Do you experience unpleasant symptoms after your Friday night pizza? If the answer is yes - you may have celiac disease or an intolerance to gluten.

Although both are a result of a negative reaction to gluten, there are distinct differences - particularly in their severity. While celiac disease is an autoimmune disorder which damages the lining of the small intestine [1], gluten intolerance refers to a difficulty in digesting foods which contain gluten but no damage is caused to the tissues of the small intestine [2].

See also: What Causes Celiac Disease?



The difference between celiac disease and gluten intolerance


Celiac disease is an immune reaction to gluten; a protein found in wheat, barley and rye. When gluten is consumed, it triggers a reaction in the immune system that damages the lining of the small intestine - over time, this can prevent the body's ability to absorb nutrients from food.

Common indicators of celiac disease include:

  • Diarrhea
  • Fatigue
  • Weight loss
  • Bloating and gas
  • Abdominal pain

See also: Celiac Disease Diet: What You Can Eat


Gluten intolerance is essentially an intolerance to gluten. This means, when a person who is gluten intolerant ingests gluten, they will experience short-term bloating and belly pain. In contrast to celiac disease - it’s uncommon for this to cause long-term harm to the body [3].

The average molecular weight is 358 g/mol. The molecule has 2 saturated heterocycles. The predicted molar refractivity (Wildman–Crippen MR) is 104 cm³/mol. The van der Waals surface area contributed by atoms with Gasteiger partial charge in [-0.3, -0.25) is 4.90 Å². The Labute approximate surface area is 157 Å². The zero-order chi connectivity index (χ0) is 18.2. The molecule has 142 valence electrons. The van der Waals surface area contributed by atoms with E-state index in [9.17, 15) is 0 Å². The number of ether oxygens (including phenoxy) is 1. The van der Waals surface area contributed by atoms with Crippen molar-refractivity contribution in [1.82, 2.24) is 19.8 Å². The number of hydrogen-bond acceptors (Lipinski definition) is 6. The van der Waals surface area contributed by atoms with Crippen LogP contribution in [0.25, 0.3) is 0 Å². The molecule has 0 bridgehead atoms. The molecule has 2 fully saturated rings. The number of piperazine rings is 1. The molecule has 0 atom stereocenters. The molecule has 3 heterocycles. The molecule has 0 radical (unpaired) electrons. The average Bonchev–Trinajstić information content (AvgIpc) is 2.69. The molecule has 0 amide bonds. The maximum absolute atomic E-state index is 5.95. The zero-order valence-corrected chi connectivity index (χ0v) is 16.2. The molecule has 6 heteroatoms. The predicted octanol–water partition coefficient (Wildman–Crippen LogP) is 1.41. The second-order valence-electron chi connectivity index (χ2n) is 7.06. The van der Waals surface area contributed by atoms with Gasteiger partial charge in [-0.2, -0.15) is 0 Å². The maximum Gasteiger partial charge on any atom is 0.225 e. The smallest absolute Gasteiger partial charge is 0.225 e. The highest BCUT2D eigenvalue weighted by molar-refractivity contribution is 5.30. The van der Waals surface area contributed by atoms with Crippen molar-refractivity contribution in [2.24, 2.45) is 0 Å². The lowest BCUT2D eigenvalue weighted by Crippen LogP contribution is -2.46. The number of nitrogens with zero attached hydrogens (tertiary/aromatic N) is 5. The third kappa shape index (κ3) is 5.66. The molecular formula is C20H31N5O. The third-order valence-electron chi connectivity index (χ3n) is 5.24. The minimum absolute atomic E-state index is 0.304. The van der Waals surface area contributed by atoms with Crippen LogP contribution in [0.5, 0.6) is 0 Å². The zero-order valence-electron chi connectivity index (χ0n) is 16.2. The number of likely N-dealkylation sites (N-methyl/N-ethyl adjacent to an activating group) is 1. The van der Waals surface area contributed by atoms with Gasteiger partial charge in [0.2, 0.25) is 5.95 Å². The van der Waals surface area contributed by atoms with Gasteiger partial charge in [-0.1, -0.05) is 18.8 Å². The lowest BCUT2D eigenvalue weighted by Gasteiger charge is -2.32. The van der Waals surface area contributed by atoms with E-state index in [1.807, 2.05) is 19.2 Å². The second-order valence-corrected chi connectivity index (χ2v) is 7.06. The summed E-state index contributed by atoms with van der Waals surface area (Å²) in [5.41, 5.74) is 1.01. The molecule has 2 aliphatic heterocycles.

Common indicators of gluten intolerance include:

  • Stomach pain
  • Bloating
  • Wind and/or diarrhoea

These typically occur a few hours after consuming gluten.

See also: What Causes a Change In Bowel Movements?


If you’re experiencing unpleasant symptoms after eating products that contain gluten - it’s important to know more. You can do this by taking a trip to your doctor or by taking an at-home Celiac test.

LetsGetChecked’s at-home Celiac Test will be able to identify celiac disease antibodies. Your online results will be available within 5 days and our dedicated medical team will be on hand to answer any questions you may have. The test must be taken following six weeks of a gluten-containing diet to ensure accurate results.

See also: What Is The Treatment For Celiac Disease?



References

  1. Mayo Clinic. Celiac Disease. Online: Mayoclinic.org, 2019
  2. NHS. Food Intolerance. Online: NHS.uk, 2019
  3. NHS. Food Intolerance. Online: NHS.uk, 2019